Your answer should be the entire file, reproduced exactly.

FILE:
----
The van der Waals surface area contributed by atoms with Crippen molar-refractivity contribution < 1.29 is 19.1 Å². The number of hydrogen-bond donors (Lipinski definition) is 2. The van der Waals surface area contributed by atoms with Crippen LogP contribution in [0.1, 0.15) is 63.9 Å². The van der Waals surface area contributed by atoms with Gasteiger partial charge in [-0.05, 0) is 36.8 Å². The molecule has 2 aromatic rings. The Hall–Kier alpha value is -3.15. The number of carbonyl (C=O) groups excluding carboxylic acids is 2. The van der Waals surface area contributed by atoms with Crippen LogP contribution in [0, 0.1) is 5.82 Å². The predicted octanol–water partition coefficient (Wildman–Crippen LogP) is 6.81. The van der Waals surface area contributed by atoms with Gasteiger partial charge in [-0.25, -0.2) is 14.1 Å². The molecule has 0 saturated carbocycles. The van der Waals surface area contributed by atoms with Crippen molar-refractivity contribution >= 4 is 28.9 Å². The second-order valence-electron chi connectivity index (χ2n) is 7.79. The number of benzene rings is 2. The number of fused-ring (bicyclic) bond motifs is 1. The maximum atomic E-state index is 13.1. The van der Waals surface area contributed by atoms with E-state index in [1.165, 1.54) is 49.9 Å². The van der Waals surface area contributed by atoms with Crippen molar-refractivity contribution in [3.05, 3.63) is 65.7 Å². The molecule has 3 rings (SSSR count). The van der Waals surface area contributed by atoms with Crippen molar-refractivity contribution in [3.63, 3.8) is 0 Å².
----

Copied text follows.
The van der Waals surface area contributed by atoms with Crippen molar-refractivity contribution < 1.29 is 19.1 Å². The number of hydrogen-bond donors (Lipinski definition) is 2. The van der Waals surface area contributed by atoms with Crippen LogP contribution in [0.1, 0.15) is 63.9 Å². The van der Waals surface area contributed by atoms with Gasteiger partial charge in [-0.05, 0) is 36.8 Å². The molecule has 2 aromatic rings. The Hall–Kier alpha value is -3.15. The number of carbonyl (C=O) groups excluding carboxylic acids is 2. The van der Waals surface area contributed by atoms with Crippen LogP contribution in [0, 0.1) is 5.82 Å². The predicted octanol–water partition coefficient (Wildman–Crippen LogP) is 6.81. The van der Waals surface area contributed by atoms with Gasteiger partial charge in [-0.25, -0.2) is 14.1 Å². The molecule has 0 saturated carbocycles. The van der Waals surface area contributed by atoms with Crippen molar-refractivity contribution >= 4 is 28.9 Å². The second-order valence-electron chi connectivity index (χ2n) is 7.79. The number of benzene rings is 2. The number of fused-ring (bicyclic) bond motifs is 1. The maximum atomic E-state index is 13.1. The van der Waals surface area contributed by atoms with E-state index in [1.165, 1.54) is 49.9 Å². The van der Waals surface area contributed by atoms with Crippen molar-refractivity contribution in [3.05, 3.63) is 65.7 Å². The molecule has 3 rings (SSSR count). The van der Waals surface area contributed by atoms with Crippen molar-refractivity contribution in [3.63, 3.8) is 0 Å².